Here’s a tip when it comes to strength and conditioning: If you come across an exercise that the Russians have been doing for 50 years or more, incorporate it into your program as soon as possible. Barbell complexes, the glute-ham raise and the kettlebell swing are just a few examples of the brilliantly utilitarian exercises that have evolved from Soviet-era training methods. The kettlebell swing has infiltrated our culture more than any other (you can now buy a 7-pound pink kettlebell from Sears), and for good reason: For metabolic response, jumping power and training the ultra-important muscles of the posterior kinetic chain, the kettlebell swing is as coldly efficient as Ivan Drago.
Stand with your feet slightly wider than shoulder-width apart and the kettlebell on the floor between your legs. Squat down and wrap both hands around the handle, including your thumbs. Stand up and feel free to get a couple of small swings in before you bring the weight overhead. Drop into short quarter squats, letting your hips move both down and behind you. The kettlebell will follow your hips, and your forearms should make contact with your hip creases.
Go into a hip hinge, with your hips shifted down and behind you, your spine neutral and your knees pointing out. Keep your chest high. Squeeze your glutes and drive your heels down as you powerfully snap your hips forward, driving the weight in an upward arc. Your arms stay straight and guide the weight rather than drive it. All the force should come through the pop of the hips rather than extension of the knees.
At the top of the movement, your body will be in a similar position to the finish of a deadlift. Your legs should be locked out, with your core tight and locked down, shoulder blades back and your entire body in a nice straight line. Your biceps will be next to your ears, and your head will peek out through the gap of your arms. A Russian swing will stop at eye level, and the arms will be slightly more relaxed at the top of the rep. Other than that, it’s the same movement in the start, finish and transition.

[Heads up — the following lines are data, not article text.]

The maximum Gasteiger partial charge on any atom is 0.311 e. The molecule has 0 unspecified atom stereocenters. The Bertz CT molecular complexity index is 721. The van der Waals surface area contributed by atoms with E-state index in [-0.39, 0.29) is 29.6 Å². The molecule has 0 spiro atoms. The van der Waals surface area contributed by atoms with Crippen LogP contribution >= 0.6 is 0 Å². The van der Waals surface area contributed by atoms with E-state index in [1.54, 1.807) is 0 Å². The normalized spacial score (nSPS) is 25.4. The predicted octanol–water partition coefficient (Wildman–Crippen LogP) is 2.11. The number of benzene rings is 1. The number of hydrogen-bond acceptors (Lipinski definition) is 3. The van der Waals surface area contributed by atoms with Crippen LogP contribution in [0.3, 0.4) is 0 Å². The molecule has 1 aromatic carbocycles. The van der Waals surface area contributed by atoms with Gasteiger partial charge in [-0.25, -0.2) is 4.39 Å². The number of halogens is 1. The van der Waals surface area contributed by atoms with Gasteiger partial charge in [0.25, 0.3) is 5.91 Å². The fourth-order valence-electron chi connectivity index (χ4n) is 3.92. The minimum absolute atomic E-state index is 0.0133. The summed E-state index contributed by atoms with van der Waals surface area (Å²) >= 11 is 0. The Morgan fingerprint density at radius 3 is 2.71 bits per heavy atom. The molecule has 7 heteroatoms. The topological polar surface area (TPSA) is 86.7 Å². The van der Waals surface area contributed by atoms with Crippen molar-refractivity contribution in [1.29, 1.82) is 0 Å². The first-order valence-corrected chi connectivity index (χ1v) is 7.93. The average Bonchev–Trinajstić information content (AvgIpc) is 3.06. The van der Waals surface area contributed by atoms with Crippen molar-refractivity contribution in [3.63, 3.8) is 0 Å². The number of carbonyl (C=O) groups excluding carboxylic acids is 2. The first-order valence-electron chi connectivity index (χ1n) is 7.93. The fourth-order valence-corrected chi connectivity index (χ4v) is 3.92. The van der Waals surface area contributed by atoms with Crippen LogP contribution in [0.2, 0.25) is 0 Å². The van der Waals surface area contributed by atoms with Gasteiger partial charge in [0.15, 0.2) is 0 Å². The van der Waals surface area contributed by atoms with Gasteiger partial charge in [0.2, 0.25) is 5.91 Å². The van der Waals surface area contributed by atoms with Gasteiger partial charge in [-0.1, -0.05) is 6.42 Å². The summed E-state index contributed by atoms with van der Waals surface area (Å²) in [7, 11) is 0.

The kettlebell will return along the same arc it ascended, and the force of the drop should be absorbed by the hips moving backward and down. Remember to keep your chest high. Don’t let the kettlebell fold you forward so that your torso faces the floor. To cycle through swings quickly — say, if you’re doing the classic benchmark WOD “Helen” — don’t fight against the weight coming down; allow it to drop and use your hips to “catch” it for the next rep.
How High to Swing
There has been plenty of debate over the superiority of the eye-level Russian kettlebell swing versus the “American” swing, which goes overhead and is the swing of choice in CrossFit. After all, the longer rage of motion means more intensity because it demands that you generate more power to move the weight farther. A longer arc also means that more work is being done, which, of course, is the basis of CrossFit. However, the Russian swing is acceptable — and even preferable — if you have mobility issues in your shoulders or thoracic spine. You will still get a potent metabolic stimulus and train the powerful opening and closing of the hips. Just be sure to go a bit heavier when doing Russian swings.
A fantastic workout finisher is a basic version of “Kettlebell Hell.” With a moderately heavy weight (35 pounds for men, 26 for women), perform kettlebell swings for one full minute, then take the next minute off. Complete 10 minutes in this “one-on, one-off” pattern. This is a great way to balance out a workout that’s focused on the upper body because these 10 minutes will tax your entire posterior kinetic chain. In a study published in the Journal of Strength and Conditioning Research, exercise scientists put a group of quasi-trained men through a similar program (12 rounds of 30 seconds of kettlebell swings, followed by 30 seconds of rest) twice a week for six weeks. After six weeks, they had improved their maximum strength by almost 10 percent and their explosive strength by nearly 20 percent.